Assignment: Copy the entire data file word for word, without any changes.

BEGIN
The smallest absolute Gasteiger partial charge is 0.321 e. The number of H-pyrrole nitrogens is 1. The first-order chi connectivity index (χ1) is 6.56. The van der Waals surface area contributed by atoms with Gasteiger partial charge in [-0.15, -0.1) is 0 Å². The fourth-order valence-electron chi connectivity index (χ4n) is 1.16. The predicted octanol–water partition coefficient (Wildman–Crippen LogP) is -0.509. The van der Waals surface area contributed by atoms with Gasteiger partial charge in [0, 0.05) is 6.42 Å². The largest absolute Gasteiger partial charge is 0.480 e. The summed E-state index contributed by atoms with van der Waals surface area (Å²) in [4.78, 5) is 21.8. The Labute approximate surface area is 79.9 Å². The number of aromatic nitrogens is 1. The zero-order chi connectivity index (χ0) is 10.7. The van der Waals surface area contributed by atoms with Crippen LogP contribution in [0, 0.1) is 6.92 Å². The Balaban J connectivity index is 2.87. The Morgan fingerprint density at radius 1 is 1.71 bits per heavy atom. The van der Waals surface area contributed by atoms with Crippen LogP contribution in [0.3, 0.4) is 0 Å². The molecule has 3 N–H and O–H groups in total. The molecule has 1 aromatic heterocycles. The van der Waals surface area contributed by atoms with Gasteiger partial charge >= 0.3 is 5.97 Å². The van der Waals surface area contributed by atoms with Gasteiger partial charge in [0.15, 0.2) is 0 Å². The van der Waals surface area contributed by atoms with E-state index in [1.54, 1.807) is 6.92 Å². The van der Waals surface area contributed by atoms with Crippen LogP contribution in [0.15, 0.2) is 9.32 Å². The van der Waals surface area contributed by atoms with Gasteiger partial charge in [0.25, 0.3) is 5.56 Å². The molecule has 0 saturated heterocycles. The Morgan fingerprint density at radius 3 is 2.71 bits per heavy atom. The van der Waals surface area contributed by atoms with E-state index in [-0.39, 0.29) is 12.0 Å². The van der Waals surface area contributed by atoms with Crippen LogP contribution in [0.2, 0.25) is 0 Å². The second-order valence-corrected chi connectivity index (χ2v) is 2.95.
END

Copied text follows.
The smallest absolute Gasteiger partial charge is 0.321 e. The number of H-pyrrole nitrogens is 1. The first-order chi connectivity index (χ1) is 6.56. The van der Waals surface area contributed by atoms with Gasteiger partial charge in [-0.15, -0.1) is 0 Å². The fourth-order valence-electron chi connectivity index (χ4n) is 1.16. The predicted octanol–water partition coefficient (Wildman–Crippen LogP) is -0.509. The van der Waals surface area contributed by atoms with Gasteiger partial charge in [0, 0.05) is 6.42 Å². The largest absolute Gasteiger partial charge is 0.480 e. The summed E-state index contributed by atoms with van der Waals surface area (Å²) in [4.78, 5) is 21.8. The Labute approximate surface area is 79.9 Å². The number of aromatic nitrogens is 1. The zero-order chi connectivity index (χ0) is 10.7. The van der Waals surface area contributed by atoms with Crippen LogP contribution in [0, 0.1) is 6.92 Å². The Balaban J connectivity index is 2.87. The Morgan fingerprint density at radius 1 is 1.71 bits per heavy atom. The van der Waals surface area contributed by atoms with Crippen LogP contribution in [0.3, 0.4) is 0 Å². The molecule has 3 N–H and O–H groups in total. The molecule has 1 aromatic heterocycles. The van der Waals surface area contributed by atoms with Gasteiger partial charge >= 0.3 is 5.97 Å². The van der Waals surface area contributed by atoms with Gasteiger partial charge in [0.15, 0.2) is 0 Å². The van der Waals surface area contributed by atoms with E-state index in [1.54, 1.807) is 6.92 Å². The van der Waals surface area contributed by atoms with Crippen LogP contribution in [0.15, 0.2) is 9.32 Å². The van der Waals surface area contributed by atoms with Gasteiger partial charge in [0.25, 0.3) is 5.56 Å². The molecule has 0 saturated heterocycles. The Morgan fingerprint density at radius 3 is 2.71 bits per heavy atom. The van der Waals surface area contributed by atoms with E-state index in [-0.39, 0.29) is 12.0 Å². The van der Waals surface area contributed by atoms with Crippen LogP contribution in [0.2, 0.25) is 0 Å². The second-order valence-corrected chi connectivity index (χ2v) is 2.95.